The use of Copper Nickel is still widespread in marine applications, where the corrosion resistant properties of this alloy are valuable.
Copper Nickel pipework on submarines, other military vessels, oil production platforms and other ships need many welded joints.
One of the key applications is in water sprinkler systems where the weld quality is as critical as it might be in any marine application.
Correct weld purging is a key factor in welding Copper Nickel pipework.
Back purge gas type tends to be optional subject to experience.
See further information under 'Tip' 2.
Welders will generally work to a WPS or Weld Procedure Specification that will specify the gas for them, but in cases where it isn't specified, the welders can use purge Argon, an Argon Hydrogen mix or an Argon Helium mix.
Some tips to make welds easier are as follows:
- Clean the joints and any filler wire thoroughly. First with a mechanical "Scotch" type product and then a liquid. Cleaning materials such as Acetone or Propanol could be used.
- If the weld pool is sluggish, leading to a poor looking weld and poor penetration, use an Argon Hydrogen mixed gas. That will improve the weld appearance, penetration and wetting action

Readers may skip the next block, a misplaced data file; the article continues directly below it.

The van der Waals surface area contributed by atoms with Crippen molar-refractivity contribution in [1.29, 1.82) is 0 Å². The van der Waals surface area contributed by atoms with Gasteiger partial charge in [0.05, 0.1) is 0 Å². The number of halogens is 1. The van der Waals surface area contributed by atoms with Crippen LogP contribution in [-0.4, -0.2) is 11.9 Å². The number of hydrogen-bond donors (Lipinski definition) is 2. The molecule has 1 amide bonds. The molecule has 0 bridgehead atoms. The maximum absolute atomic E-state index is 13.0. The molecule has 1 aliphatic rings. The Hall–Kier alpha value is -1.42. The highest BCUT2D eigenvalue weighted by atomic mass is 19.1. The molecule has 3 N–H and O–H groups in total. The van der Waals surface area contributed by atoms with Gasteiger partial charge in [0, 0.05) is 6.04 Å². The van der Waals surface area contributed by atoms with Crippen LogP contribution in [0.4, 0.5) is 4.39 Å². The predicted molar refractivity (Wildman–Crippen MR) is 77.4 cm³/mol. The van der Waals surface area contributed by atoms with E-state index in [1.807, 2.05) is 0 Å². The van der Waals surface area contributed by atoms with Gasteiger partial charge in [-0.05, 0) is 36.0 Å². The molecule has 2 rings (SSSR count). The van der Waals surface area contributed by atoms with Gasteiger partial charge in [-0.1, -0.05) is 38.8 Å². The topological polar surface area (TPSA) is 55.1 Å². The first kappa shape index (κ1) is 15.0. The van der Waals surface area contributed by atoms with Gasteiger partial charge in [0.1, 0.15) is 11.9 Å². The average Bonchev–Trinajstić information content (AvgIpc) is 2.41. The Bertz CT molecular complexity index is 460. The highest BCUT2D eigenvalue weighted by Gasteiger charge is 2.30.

- Snip the end of the filler wire if one is used for the root. That avoids transferring oxidised impurities into the root.
- A Trailing Shield fitted onto the welding torch provides a superior purge to the tops side of the root as it is cooling.
- Use high quality pipe purging devices to contain the weld purge just a few inches either side of the weld.
- Monitor the Oxygen level accurately before and during the weld to maintain about 100 parts per million (ppm) Purge Gas Purity.
- Proper Weld Purging as part as a qualified Welding Procedure Specification will help to ensure that there are no particles caused by corrosion to block sprinkler systems that are used in safety at sea systems.